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Gumbo's Pic of the Day, May 3, 2014: Metropole Hotel, Hanoi

Metropole1

 Metropole Hotel, interior courtyard.

 

I’m a huge fan of colonial ambiance.  I speak of an esthetic and not the politics of colonialism.  I love the way buildings look that were built by Europeans in their colonies, mostly in tropical Asia.  Think Indochine.  I’ve spent a great deal of my travel life pursuing the feeling I get in these places.  India, Malaysia, Singapore, Burma, Laos, Hong Kong & Macau come to mind, and Morocco.  

 

My only experience staying in a grand colonial-era hotel was when I arrived in Delhi on my first trip to India.  It was the Maidens Hotel, north of Old Delhi and Mr. Oberoi’s first hotel.  It was relatively small and the service was delightfully personal.  It was everything I’d hoped for and when I returned for an unplanned second week’s stay, I was given an enormous suite, much to my amazement.  It gave me a glimpse of how the other half lives, if they’re lucky.

 

Metropole2

 Metropole Hotel, cafe society.

 

The Metropole opened in 1901 and writers with Asian associations, Somerset Maugham and Graham Greene, stayed there while writing iconic stories.  Jane Fonda and Joan Baez also stayed while protesting the Vietnam War.  I guess protest need not be uncomfortable.

 

Hanoi was a place I’d wanted to visit for a long time, for it’s vestiges of colonial architecture and the Hotel Metropole in particular.  I can’t afford to stay in this beautiful place but I was allowed to wander unhindered through it taking pictures.  When my ship comes in I plan to stay there.  But in the meantime, I’ll enjoy looking at it like others I've seen, among them the Strand in Rangoon, the Eastern & Oriental in Penang, Raffles in Singapore, and the Peninsula in Hong Kong, maybe have tea or lunch and feel very lucky to be there.

 

Metropole3

Metropole Hotel, carriage entrance.

 

 

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That's an interesting link, GarryRF, because Sri Lankans tend to be pretty mellow about most things.  Still, being disrespectful (or perceived as disrespectful) to Buddha is frowned on and not tolerated by the Sinhalese majority.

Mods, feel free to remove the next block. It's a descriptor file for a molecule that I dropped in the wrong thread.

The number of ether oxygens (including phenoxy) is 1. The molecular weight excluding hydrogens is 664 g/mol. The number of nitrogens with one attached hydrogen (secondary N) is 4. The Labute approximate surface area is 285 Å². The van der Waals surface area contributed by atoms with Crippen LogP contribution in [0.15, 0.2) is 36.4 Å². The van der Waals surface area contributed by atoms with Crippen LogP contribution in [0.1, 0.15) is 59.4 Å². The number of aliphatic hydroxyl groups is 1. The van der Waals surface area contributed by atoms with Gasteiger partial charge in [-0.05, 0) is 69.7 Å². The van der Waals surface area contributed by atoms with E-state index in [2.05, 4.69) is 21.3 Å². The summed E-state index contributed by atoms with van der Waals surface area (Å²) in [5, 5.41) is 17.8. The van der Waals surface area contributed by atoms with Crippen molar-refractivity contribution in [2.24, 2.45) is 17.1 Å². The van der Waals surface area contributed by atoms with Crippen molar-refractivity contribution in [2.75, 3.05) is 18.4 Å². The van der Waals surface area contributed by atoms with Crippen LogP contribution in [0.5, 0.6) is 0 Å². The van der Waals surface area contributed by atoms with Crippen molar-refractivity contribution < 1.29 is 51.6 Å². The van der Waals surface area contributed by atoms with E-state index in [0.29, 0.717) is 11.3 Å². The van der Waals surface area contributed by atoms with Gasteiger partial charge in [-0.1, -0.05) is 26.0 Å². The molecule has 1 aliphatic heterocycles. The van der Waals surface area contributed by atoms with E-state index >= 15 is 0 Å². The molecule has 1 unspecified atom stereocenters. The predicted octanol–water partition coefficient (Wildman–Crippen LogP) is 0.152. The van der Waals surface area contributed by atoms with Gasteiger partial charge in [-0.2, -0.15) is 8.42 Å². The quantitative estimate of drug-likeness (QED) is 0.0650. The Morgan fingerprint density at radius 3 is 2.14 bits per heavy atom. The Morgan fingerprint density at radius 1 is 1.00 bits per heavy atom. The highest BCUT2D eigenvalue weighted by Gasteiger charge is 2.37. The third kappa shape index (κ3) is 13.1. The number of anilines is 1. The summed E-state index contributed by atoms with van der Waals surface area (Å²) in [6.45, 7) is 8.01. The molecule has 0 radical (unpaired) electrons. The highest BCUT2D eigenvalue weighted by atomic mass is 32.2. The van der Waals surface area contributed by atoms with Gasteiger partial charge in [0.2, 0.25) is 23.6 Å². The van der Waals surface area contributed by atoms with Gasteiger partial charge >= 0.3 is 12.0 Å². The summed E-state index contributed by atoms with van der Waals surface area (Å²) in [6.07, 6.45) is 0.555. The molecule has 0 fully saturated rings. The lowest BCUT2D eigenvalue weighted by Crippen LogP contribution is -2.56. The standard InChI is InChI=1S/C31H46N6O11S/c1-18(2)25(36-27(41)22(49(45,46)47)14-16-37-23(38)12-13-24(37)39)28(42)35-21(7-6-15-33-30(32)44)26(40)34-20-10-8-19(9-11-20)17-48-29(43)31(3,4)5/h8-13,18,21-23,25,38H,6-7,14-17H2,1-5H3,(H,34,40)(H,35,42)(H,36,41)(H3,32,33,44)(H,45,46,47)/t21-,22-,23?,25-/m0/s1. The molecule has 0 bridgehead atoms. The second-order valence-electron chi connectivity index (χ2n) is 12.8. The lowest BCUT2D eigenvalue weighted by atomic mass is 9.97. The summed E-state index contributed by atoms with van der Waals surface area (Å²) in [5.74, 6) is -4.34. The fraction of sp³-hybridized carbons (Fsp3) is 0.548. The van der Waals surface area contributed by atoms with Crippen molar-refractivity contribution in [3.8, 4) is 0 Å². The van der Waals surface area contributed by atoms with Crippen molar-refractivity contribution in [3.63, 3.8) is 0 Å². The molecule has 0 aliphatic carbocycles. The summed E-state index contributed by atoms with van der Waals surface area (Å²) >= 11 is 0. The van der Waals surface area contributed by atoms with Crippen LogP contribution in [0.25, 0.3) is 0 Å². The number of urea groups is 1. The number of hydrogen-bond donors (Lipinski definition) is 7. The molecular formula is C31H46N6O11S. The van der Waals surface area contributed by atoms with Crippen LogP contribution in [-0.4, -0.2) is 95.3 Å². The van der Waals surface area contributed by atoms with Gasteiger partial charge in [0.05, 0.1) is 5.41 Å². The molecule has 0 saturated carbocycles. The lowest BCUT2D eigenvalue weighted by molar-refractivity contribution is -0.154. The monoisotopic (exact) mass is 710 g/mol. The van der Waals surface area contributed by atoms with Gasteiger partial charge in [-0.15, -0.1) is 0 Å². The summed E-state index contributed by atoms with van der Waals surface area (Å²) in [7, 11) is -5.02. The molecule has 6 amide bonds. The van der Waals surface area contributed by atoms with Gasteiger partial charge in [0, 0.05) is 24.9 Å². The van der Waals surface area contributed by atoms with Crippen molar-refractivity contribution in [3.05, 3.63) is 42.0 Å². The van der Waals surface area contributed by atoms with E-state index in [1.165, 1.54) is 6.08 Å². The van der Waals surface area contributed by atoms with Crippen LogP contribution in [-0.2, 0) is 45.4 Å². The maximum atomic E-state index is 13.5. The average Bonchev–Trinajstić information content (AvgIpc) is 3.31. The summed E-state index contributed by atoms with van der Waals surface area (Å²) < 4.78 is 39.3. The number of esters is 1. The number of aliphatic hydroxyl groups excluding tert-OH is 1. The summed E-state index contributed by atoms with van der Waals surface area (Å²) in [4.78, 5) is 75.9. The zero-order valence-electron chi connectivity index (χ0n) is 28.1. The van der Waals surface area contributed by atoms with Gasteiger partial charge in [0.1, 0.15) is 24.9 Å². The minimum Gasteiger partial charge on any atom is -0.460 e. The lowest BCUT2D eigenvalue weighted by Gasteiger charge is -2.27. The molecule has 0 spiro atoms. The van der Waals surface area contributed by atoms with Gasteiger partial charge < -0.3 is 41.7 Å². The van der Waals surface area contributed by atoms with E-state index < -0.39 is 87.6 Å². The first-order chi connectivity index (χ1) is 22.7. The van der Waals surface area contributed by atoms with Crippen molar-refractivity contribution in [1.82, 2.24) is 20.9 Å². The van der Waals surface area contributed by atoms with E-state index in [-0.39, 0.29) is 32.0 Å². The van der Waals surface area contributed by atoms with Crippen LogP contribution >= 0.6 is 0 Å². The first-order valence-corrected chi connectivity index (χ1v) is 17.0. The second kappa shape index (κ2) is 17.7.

As many know, it is considered very disrespectful to show too much skin in a Buddhist temple or shrine (no bare shoulders or legs).  You won't be allowed admittance to the shrine unless you cover yourself.  I believe this woman offended these customs.

 

But this POD is from Hanoi.   I believe that Vietnam is now officially a communist atheist state, so she would likely have been welcomed here.

Twitter: @DrFumblefinger

"We do not take a trip, a trip takes us".  John Steinbeck, from Travels with Charlie

My daughter was in Vietnam a year ago on her honeymoon DrF.

She would visit the local Churches - as these were often pieces of exquisite architecture.

On occasions outside Christian Churches she would recognise the tune of a Hymn - and while staying outside - she would sing along !

Yes - I know - a little crazy and religious too !

Communist countries don't outlaw religion, its just tolerated.

 

 

CaptureNotre

The Cathedral of Notre Dame in Ho Chi Minh City. (Photo by my daughter)

She has a list of good and not so good Hotels around Vietnam if anyone's going !

She toured the country for a month.

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Last edited by GarryRF

22 April 2014.

A British woman has been arrested and is facing deportation in Sri Lanka over a Buddha tattoo on her arm.

Naomi Michelle Coleman, 37, was taken into custody at the airport in Colombo, after she arrived from India.

Ms Coleman, who has a tattoo of a Buddha seated on a lotus flower on her right arm, was arrested for ‘hurting others' religious feelings,’ a police spokesman said.


Read more: http://www.dailymail.co.uk/new...n.html#ixzz30hahG27Y Follow us: @MailOnline on Twitter | DailyMail on Facebook

I too am a fan of Colonial era hotels.  The only ones I've ever stayed at were in Sri Lanka where, at the time, they weren't much more than a night at a Howard Johnson's.  

When you make your way to Sri Lanka, PortMoresby, check out some that island has to offer.  You might be pleasantly surprised.  Sri Lankan people I interacted with actually were quite grateful overall for the contributions the British made to their island -- tea plantations, roads, railroads, and government.  And, of course, the English language which helps them be a popular tourist destination with Europeans.

Twitter: @DrFumblefinger

"We do not take a trip, a trip takes us".  John Steinbeck, from Travels with Charlie

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